For dinner head to Taboula, for tasty Lebanese food in a cosy setting. The problem in Cairo seems to be that good local food can only be had in very casual streetside settings. Fancier restaurants cater either solely to tourist (with corresponding loss of taste) or to affluent locals who seem to prefer western cuisine (badly executed according to me). On my next visit to Cairo I absolutely want to try Kebdet el Prince. It’s a bit further away and you have to feel a little adventurous, but locals and celebrities alike seem to think this is the best Egyptian home style food.
Day 2 : Modern Cairo
Another day, another museum. The recently opened Museum of Egyptian Civilisation gives a succinct overview of Egyptian history, with a rather focused selection of artefacts and a little more explanation than the old Egyptian Museum. The highlight of a visit here, however, are the 22 royal mummies. Incredibly well-preserved and very well presented, it is truly awe-inspiring to come face to face with 4000 year-old historical figures (photography is not allowed). There has been some debate as to whether it is respectful to show them off like this, but I’d say they’ve reached their goal of “eternal” life. If, like us, you’re planning on visiting Luxor, coming here before you go is highly recommended.
Next, check out the Citadel of Saladin with its mosques and museums. On a clear day you’ll have a great view of the city. Not far from here is the also worthwhile Mosque of Ibn Tulun, the oldest mosque in Cairo that is still in its original form.
Get back to modern-day Egypt and head to the trendy neigborhood of Zamelek. Have lunch at Zooba, for a fresh and healthy(er) interpretation of traditional Egyptian food. Spend the next couple of hours strolling through Zamalek and checking out the shops (which are a real mix of fancy and not-so-fancy, and not always easy to find). Don’t miss delightful Loft Gallery, which has an eclectic selection of antiques and bric-a-brac, and a very cool cafe (both on the first floor). Other worthwhile shops include Caravanserai and l’Oiseau du Nil. If looking for a western-style coffee shop you can go to one of two popular neighbours Cake Cafe and Holm Cafe, but if you’re craving something sweet I recommend you head to Mandarine Koueider. Their large selection of arab pastries is simply superb.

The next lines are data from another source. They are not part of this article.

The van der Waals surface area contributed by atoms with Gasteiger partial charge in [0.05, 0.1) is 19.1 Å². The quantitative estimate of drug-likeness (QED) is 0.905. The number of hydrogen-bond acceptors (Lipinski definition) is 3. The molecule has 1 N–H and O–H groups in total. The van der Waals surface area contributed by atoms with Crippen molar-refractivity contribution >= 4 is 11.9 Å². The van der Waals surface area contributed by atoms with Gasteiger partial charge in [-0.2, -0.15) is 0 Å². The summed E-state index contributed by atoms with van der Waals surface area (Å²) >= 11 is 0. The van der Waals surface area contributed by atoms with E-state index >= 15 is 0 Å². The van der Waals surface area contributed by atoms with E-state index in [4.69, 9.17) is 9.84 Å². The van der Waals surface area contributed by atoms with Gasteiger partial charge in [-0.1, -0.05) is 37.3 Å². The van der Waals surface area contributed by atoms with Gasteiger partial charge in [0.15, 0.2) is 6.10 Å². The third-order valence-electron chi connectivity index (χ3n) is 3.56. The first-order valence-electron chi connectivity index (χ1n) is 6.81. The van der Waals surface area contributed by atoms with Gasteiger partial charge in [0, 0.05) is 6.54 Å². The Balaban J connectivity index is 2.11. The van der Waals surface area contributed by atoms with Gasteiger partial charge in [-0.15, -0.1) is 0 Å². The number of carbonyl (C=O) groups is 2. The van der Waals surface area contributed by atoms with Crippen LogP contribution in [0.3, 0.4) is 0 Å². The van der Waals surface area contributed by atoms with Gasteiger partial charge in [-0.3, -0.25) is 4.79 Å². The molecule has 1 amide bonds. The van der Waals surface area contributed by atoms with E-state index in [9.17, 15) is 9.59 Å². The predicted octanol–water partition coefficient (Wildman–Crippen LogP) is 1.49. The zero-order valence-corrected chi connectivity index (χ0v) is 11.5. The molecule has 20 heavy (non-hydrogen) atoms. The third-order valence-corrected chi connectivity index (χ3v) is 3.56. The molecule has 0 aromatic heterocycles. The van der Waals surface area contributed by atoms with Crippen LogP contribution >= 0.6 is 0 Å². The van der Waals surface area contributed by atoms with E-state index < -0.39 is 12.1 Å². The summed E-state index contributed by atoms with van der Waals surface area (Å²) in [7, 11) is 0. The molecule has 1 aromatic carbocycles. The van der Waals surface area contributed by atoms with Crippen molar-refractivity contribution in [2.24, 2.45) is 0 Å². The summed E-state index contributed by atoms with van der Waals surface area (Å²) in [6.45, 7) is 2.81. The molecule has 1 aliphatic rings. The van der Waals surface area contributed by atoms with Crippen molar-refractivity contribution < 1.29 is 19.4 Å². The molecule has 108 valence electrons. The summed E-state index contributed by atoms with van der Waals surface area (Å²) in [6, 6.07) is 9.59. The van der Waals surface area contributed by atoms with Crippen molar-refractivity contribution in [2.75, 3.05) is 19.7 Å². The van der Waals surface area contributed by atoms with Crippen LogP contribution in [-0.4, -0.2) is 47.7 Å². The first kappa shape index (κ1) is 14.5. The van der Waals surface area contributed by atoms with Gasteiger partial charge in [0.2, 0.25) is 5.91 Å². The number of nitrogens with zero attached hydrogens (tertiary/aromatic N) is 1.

Finish your day with sunset drinks right by the Nile in the garden of the Sofitel. The food at the hotel’s Kebabgy restaurant is quite good, and has the same tranquil setting by the river. For something different, take a short Uber ride to the Four Seasons hotel and dine at 8, their Chinese restaurant.
Day 3 : pyramids of Giza & Saqqara
Plan at least half a day to visit the pyramids with private transportation. They look exactly as you imagine, but seeing them in person you can’t help but be impressed by their massive size. Start with the Giza complex. You’ve probably read it already, and it’s true: it’s best to go early to avoid crowds. Friday and Saturday see a lot of Egyptian visitors on top of foreign tourists. Fortunately, most of the crowd stops on one side, so if you drive to the back you can have great views of the pyramids against a Cairo city backdrop with only the occasional camel.
Study a bit of the history before going, so once there you can just wander around, enjoy it, and take lots of pictures. It is possible to enter the pyramids (Khufu’s requires a special ticket) but it’s a rather claustrophobic affair and there’s not much to see. Better have this experience at the (albeit much smaller) pyramid of Teti in Saqqara, where you might have it all to yourself.
The Grand Egyptian Museum is supposed to open soon and will probably add a few hours to your Giza trip. Who knows, they might even open a decent restaurant, but for now there is not much choice. The nearby Marriot Mena House hotel might be your best bet, or try 9 Pyramids Lounge, not for the food but for the great view. (There is a famous but nameless falafel place in Saqqara that your guide/driver might know about, highly recommended!).
When you’ve seen all you wanted to see at Giza, drive on to the Saqqara necropolis. This area near what used to be the ancient city of Memphis is where the first pyramids were built. Surrounded by date palms and green fields it would be rather bucolic, were it not for the trash that lies everywhere.
There are numerous pyramids spread around Saqqara, most not very well preserved. The main sight is the impressive Step Pyramid of Djoser, Egypt’s oldest pyramid. Nearby are several interesting tombs with well-preserved hieroglyphics. The most elaborate and colourful is the tomb of Kagemni. Next door you can descend into the pyramid of Teti mentioned before.
If the weather is good, the best way to finish your Cairo trip is with a felukka ride on the Nile. Popular with locals and tourists alike, maybe get some takeaway and make a picnic of it. Drinking alcohol may be frowned upon, so always check.
Three days is enough to get a feel for Cairo, but there is of course much more to see, like Coptic Cairo, with its hanging church and Al Fustat souk. And if you want to make more than a city trip out of it, stay tuned for my 2 day guide to Luxor! Are you traveling to Cairo or have you been? I would love to hear your opinion and tips!